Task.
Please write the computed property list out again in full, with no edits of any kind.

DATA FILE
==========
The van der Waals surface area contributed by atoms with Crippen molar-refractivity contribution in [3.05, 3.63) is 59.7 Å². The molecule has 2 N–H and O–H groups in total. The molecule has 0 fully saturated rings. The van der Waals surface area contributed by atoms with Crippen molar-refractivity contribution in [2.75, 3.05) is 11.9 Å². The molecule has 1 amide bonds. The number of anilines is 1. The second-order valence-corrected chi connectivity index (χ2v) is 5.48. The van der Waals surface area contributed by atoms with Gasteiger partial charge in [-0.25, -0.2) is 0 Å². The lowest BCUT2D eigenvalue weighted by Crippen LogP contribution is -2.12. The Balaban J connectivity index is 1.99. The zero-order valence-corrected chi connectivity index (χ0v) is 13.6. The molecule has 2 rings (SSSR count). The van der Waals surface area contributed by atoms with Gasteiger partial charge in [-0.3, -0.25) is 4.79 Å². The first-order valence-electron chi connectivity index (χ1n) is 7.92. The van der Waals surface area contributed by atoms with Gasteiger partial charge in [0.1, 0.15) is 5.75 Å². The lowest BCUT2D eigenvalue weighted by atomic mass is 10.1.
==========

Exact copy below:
The van der Waals surface area contributed by atoms with Crippen molar-refractivity contribution in [3.05, 3.63) is 59.7 Å². The molecule has 2 N–H and O–H groups in total. The molecule has 0 fully saturated rings. The van der Waals surface area contributed by atoms with Crippen molar-refractivity contribution in [2.75, 3.05) is 11.9 Å². The molecule has 1 amide bonds. The number of anilines is 1. The second-order valence-corrected chi connectivity index (χ2v) is 5.48. The van der Waals surface area contributed by atoms with Gasteiger partial charge in [-0.25, -0.2) is 0 Å². The lowest BCUT2D eigenvalue weighted by Crippen LogP contribution is -2.12. The Balaban J connectivity index is 1.99. The zero-order valence-corrected chi connectivity index (χ0v) is 13.6. The molecule has 2 rings (SSSR count). The van der Waals surface area contributed by atoms with Gasteiger partial charge in [-0.3, -0.25) is 4.79 Å². The first-order valence-electron chi connectivity index (χ1n) is 7.92. The van der Waals surface area contributed by atoms with Gasteiger partial charge in [0.1, 0.15) is 5.75 Å². The lowest BCUT2D eigenvalue weighted by atomic mass is 10.1.